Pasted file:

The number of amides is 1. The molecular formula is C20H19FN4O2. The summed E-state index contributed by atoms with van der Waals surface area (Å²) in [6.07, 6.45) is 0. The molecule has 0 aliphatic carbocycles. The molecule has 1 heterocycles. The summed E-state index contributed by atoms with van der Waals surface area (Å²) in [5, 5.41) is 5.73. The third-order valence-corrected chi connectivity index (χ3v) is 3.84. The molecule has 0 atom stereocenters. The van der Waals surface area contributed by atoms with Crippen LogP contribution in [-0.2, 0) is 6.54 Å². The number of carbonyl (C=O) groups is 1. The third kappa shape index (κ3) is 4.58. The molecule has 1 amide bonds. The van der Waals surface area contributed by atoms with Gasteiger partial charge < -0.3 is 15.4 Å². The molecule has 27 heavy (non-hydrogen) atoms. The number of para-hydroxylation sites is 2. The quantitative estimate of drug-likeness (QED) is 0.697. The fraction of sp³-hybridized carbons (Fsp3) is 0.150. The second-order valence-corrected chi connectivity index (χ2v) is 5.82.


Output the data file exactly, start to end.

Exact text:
The number of amides is 1. The molecular formula is C20H19FN4O2. The summed E-state index contributed by atoms with van der Waals surface area (Å²) in [6.07, 6.45) is 0. The molecule has 0 aliphatic carbocycles. The molecule has 1 heterocycles. The summed E-state index contributed by atoms with van der Waals surface area (Å²) in [5, 5.41) is 5.73. The third-order valence-corrected chi connectivity index (χ3v) is 3.84. The molecule has 0 atom stereocenters. The van der Waals surface area contributed by atoms with Crippen LogP contribution in [-0.2, 0) is 6.54 Å². The number of carbonyl (C=O) groups is 1. The third kappa shape index (κ3) is 4.58. The molecule has 1 amide bonds. The van der Waals surface area contributed by atoms with Gasteiger partial charge < -0.3 is 15.4 Å². The molecule has 27 heavy (non-hydrogen) atoms. The number of para-hydroxylation sites is 2. The quantitative estimate of drug-likeness (QED) is 0.697. The fraction of sp³-hybridized carbons (Fsp3) is 0.150. The second-order valence-corrected chi connectivity index (χ2v) is 5.82.